There are people in the world who will take extreme umbrage at this question. There are others who will laugh. This question is not intended to evoke either response. This question is absolutely real: Why engage in interfaith dialogue?
A report of a recent gathering at the University of Chicago entitled “Coming Together 6” led me to this question, because the author asked how people with multiple spiritual and religious identities participate in interfaith dialogue. It was the first time I had ever considered the possibility that someone might choose not to choose a faith at all – that someone might choose to attempt to glue together a number of different religious or spiritual worldviews. Choosing whom to serve has always appeared to be a rather exclusive decision because as Jesus said, “No man can serve two masters.” It appears that there are a number of people who try to do exactly that.
That choice appears at first glance to be an irreconcilable contradiction. How can someone, for example, be Christian and Muslim and pagan all at once? Yet the author of the report quotes a friend who is studying in the Master of Divinity program at the University of Chicago Divinity School. Her friend says, “I identify with whatever moves me. Sometimes that means Islam, sometimes that means Christianity or Buddhism. Sometimes it’s not even a religion. Wherever I find something that impacts me deeply, makes me wonder about my own identity, that’s spiritual to me. I’m looking for truth where I can find it, via the Vedas or a physics book. And I claim that openness, that exploratory urge, the seeking for “the more,” as my spirituality.” After reading this statement several times, it is still difficult to imagine what this person means by faith when engaging in interfaith dialogue.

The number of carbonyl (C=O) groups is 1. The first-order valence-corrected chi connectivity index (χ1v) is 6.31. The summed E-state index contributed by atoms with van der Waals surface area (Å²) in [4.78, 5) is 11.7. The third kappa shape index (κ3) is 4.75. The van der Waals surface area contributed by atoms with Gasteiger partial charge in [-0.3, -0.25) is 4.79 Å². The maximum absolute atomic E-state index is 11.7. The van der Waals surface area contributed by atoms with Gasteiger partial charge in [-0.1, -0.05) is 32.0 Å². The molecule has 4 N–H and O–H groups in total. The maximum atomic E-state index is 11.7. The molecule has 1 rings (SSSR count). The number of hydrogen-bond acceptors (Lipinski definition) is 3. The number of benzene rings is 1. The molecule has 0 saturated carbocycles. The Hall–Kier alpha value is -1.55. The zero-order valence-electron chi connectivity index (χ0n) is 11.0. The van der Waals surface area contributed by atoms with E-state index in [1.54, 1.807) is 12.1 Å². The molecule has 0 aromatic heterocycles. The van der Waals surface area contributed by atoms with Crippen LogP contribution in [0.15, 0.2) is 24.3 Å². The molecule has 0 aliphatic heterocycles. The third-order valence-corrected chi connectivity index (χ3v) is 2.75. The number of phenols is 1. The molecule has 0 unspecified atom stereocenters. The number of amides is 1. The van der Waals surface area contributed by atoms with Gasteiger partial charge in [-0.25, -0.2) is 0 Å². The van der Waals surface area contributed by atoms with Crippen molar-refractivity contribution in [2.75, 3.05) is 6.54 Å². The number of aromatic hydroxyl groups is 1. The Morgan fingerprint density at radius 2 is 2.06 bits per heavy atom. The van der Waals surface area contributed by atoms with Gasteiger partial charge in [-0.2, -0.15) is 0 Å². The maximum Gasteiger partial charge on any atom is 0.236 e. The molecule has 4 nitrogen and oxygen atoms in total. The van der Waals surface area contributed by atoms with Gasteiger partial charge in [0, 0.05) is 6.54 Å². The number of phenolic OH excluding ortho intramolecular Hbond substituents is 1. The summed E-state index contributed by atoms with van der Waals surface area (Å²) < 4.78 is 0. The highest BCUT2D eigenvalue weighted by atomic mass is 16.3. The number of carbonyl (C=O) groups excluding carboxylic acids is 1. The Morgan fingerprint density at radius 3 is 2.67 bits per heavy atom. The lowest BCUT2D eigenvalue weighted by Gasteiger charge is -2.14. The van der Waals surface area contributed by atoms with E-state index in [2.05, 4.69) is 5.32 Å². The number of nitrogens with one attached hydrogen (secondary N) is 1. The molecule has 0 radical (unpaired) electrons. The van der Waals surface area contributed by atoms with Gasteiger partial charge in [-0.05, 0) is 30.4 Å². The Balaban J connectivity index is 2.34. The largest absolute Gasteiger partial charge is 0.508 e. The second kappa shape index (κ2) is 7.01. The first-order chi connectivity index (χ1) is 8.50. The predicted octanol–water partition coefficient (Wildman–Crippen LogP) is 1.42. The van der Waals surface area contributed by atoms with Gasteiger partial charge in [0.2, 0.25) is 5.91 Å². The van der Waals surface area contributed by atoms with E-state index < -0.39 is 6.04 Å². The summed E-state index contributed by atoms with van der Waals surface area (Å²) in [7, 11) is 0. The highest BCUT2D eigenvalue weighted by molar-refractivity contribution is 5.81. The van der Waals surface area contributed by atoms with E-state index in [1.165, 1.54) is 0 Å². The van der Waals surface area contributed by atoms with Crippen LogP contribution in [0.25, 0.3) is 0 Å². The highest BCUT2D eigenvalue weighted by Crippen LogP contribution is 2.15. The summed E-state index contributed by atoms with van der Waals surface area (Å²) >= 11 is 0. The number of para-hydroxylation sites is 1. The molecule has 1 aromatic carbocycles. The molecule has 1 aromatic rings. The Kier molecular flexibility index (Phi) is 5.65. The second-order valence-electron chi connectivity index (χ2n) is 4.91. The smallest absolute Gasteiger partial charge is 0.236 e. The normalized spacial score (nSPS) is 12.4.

The key word may actually be not faith but identity. This man starts talking about religious pluralism (the focus term in Jem Jabbia’s report) by saying “I identify with whatever moves me.” This response is not the way converts to Christianity, for example, describe their experience. The teaching of Christianity is, first of all, that Christ calls people to confession and forgiveness of sin through Christ, and then if people receive Christ and his forgiveness, the ensuing relationship is exclusive. It isn’t about choosing a club to belong to, and wearing those colors on the club meeting day while being free to belong to other such clubs and to wear the colors of other clubs on other days. The same exclusivity applies to Islam. The idea of a spiritual decision as the recognition of identity does not ring true for Christianity or Islam, the first two religions or “faiths” named in the friend’s response.
The notion of loyalty based on identity is more commonly expressed in politics. During the recent presidential campaign, two women were talking about the candidates, and one said to the other, “I can’t identify with some rich guy who doesn’t live on a budget like I do.” Some of the political announcements were testimonials by people who made comments to the effect that they found they could identify with some candidate because of the candidate’s views on a topic that was important to the voter. In other words, the voter appeared to be choosing the candidate most like himself. The identity mentality of voters might well explain the degree to which candidates sometimes contorted themselves in relation to certain subjects; they may have been trying to express identity rather than commitments.